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Posts Tagged ‘Project for Excellence in Journalism’

You might find some valid research in the Navigating News Online study published Monday by the Project for Excellence in Journalism, a project of the Pew Foundation.

But the study needed lots of context that an organization committed to excellence in journalism should provide. For instance: (more…)

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For academics studying whether “citizen journalism” is going to “replace” traditional journalism, let me save you some time: It won’t. It’s not trying to. It shouldn’t.

Journalism is not, never has been and should not become a zero-sum game.

A study by a team of five university researchers showed a fairly common old-media bias in comparing citizen media sites to traditional media in 46 metro areas. The title of a report on the study by Missouri School of Journalism researchers Margaret Duffy, Esther Thorson and Mi Jahng describes the flawed premise: “Comparing Legacy News Sites with Citizen News and Blog Sites: Where’s the Best Journalism?(more…)

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Note: I have added an update, in bold below, since originally posting this.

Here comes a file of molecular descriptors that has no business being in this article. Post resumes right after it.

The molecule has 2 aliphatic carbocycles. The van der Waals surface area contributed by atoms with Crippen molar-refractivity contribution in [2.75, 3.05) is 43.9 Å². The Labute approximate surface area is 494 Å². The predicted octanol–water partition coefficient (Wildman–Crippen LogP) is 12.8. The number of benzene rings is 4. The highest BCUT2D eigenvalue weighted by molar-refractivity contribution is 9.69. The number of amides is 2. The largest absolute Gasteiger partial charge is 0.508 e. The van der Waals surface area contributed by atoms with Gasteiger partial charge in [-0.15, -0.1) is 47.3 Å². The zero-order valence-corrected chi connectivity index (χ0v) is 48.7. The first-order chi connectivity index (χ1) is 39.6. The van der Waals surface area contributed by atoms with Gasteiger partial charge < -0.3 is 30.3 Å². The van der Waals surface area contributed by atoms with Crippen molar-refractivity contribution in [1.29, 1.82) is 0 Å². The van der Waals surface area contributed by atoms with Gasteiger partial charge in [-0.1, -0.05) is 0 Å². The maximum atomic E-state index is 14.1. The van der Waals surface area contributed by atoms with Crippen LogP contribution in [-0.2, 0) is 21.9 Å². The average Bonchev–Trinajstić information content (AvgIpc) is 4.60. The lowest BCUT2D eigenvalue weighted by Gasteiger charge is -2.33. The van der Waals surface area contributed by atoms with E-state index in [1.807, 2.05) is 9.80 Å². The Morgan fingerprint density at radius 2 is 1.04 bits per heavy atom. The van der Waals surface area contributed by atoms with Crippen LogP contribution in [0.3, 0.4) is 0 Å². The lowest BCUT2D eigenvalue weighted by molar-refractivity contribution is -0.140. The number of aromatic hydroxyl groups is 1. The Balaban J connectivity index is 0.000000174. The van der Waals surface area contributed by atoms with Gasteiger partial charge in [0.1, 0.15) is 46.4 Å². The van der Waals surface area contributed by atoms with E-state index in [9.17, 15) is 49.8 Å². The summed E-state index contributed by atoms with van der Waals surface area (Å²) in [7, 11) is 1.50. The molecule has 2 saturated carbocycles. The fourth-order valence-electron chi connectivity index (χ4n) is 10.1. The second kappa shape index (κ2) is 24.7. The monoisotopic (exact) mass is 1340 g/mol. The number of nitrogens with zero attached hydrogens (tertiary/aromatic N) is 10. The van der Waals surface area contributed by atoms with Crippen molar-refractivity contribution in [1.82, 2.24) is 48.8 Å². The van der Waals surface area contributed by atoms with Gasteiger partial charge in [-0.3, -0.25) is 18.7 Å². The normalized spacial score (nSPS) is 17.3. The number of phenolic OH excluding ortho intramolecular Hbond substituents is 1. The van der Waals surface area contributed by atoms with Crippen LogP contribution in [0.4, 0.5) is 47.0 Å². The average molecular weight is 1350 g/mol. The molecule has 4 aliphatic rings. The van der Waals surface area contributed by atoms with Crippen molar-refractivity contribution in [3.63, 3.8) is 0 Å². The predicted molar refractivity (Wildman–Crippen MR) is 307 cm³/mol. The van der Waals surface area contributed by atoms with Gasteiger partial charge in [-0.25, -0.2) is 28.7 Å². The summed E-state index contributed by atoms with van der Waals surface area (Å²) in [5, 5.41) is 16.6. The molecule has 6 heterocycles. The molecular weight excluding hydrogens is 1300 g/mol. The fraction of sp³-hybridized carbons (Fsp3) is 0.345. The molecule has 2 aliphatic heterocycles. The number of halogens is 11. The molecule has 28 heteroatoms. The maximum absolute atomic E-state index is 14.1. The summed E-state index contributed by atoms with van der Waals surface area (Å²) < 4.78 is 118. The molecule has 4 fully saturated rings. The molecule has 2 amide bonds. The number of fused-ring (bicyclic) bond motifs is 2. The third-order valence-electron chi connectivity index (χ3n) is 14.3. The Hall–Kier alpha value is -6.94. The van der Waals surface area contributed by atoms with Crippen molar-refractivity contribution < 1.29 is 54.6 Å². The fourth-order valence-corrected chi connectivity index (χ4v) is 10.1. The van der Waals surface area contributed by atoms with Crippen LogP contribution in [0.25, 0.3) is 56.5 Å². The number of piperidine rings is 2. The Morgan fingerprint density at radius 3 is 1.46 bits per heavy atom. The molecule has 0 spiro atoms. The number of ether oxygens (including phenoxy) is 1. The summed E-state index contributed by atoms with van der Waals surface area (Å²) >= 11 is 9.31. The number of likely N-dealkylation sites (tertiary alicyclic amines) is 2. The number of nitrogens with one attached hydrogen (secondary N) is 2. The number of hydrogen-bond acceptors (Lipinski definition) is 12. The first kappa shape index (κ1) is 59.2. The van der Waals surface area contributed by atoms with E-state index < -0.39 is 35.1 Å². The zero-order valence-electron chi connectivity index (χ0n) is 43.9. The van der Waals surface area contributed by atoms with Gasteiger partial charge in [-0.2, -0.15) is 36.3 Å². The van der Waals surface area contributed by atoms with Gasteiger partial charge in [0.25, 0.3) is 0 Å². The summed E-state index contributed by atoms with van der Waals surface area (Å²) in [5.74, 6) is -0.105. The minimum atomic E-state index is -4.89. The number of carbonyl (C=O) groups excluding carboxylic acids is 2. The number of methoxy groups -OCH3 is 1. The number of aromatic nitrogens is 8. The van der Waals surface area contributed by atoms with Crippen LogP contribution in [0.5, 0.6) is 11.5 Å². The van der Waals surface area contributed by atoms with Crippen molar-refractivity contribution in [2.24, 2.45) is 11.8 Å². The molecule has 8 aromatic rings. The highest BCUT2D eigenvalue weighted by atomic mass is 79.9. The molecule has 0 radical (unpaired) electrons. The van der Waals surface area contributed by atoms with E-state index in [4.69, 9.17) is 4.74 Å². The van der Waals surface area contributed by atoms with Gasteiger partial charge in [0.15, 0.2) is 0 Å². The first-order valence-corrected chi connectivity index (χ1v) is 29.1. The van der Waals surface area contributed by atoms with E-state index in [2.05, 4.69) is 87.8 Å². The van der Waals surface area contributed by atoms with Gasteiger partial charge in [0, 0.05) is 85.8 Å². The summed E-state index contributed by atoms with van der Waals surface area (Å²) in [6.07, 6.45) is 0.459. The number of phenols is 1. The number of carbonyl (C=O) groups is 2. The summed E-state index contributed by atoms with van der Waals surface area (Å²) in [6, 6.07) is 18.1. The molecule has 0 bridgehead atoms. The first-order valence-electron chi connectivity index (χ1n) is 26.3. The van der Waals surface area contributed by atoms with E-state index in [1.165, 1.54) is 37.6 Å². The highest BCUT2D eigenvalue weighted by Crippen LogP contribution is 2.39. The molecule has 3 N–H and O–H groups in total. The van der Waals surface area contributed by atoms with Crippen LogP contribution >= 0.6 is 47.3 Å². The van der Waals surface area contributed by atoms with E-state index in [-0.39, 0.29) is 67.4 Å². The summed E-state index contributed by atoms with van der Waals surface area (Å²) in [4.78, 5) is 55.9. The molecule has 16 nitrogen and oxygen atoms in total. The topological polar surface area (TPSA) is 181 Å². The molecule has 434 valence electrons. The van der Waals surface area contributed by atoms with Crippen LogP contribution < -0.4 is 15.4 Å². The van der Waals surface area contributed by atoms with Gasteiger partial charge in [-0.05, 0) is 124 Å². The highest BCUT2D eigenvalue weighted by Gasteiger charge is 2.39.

A study of Baltimore news sources was more deeply flawed than I initially realized.

I blogged Monday about weaknesses in the How News Happens study by the Pew Research Center’s Project for Excellence in Journalism and about the misinterpretation of the report by many journalists and media outlets. After further study of my own and a response from Tom Rosenstiel, director of PEJ, I have concluded that old-media biases by the researchers were so profound that they truly didn’t understand the “news ecosystem” they were studying. (more…)

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I followed this up with a subsequent post on Saturday, Jan. 16.

The reaction to How News Happens may tell us more about the news industry than the study itself does.

The study of the news ecosystem in Baltimore  was published today by the Pew Research Center’s Project for Excellence in Journalism, and news of the report was first published Sunday. The New York Times, Los Angeles Times, editorsweblog and more tweets than I could count trumpeted the finding that most news originates with newspapers and those upstart blogs contribute barely a trickle of original news. The favorite fact cited was that 95 percent of stories reporting fresh information came from the endangered old media, newspapers primarily. (more…)

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